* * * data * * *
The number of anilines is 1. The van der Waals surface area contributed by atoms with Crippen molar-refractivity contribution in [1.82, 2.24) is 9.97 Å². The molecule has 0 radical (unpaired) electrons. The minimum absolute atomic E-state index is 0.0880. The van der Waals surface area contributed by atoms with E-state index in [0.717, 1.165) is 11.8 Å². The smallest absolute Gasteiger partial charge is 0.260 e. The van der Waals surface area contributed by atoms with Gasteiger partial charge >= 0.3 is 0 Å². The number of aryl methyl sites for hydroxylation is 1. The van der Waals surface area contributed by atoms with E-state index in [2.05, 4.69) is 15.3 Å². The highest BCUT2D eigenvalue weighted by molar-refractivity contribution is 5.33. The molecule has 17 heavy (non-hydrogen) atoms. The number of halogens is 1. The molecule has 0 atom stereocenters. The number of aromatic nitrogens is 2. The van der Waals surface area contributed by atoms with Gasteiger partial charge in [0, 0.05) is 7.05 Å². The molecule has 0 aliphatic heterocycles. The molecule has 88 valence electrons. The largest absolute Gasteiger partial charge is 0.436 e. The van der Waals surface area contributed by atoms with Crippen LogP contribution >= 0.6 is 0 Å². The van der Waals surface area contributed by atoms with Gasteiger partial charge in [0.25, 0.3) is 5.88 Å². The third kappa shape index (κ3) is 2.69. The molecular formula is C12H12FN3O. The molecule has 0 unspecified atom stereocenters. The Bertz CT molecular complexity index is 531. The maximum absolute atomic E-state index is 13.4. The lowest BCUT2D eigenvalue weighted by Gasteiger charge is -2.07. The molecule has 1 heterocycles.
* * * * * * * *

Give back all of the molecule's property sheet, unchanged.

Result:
The number of anilines is 1. The van der Waals surface area contributed by atoms with Crippen molar-refractivity contribution in [1.82, 2.24) is 9.97 Å². The molecule has 0 radical (unpaired) electrons. The minimum absolute atomic E-state index is 0.0880. The van der Waals surface area contributed by atoms with E-state index in [0.717, 1.165) is 11.8 Å². The smallest absolute Gasteiger partial charge is 0.260 e. The van der Waals surface area contributed by atoms with Gasteiger partial charge >= 0.3 is 0 Å². The number of aryl methyl sites for hydroxylation is 1. The van der Waals surface area contributed by atoms with E-state index in [2.05, 4.69) is 15.3 Å². The highest BCUT2D eigenvalue weighted by molar-refractivity contribution is 5.33. The molecule has 17 heavy (non-hydrogen) atoms. The number of halogens is 1. The molecule has 0 atom stereocenters. The number of aromatic nitrogens is 2. The van der Waals surface area contributed by atoms with Gasteiger partial charge in [0, 0.05) is 7.05 Å². The molecule has 0 aliphatic heterocycles. The molecule has 88 valence electrons. The largest absolute Gasteiger partial charge is 0.436 e. The van der Waals surface area contributed by atoms with Crippen LogP contribution >= 0.6 is 0 Å². The van der Waals surface area contributed by atoms with Gasteiger partial charge in [0.25, 0.3) is 5.88 Å². The third kappa shape index (κ3) is 2.69. The molecular formula is C12H12FN3O. The molecule has 0 unspecified atom stereocenters. The Bertz CT molecular complexity index is 531. The maximum absolute atomic E-state index is 13.4. The lowest BCUT2D eigenvalue weighted by Gasteiger charge is -2.07. The molecule has 1 heterocycles.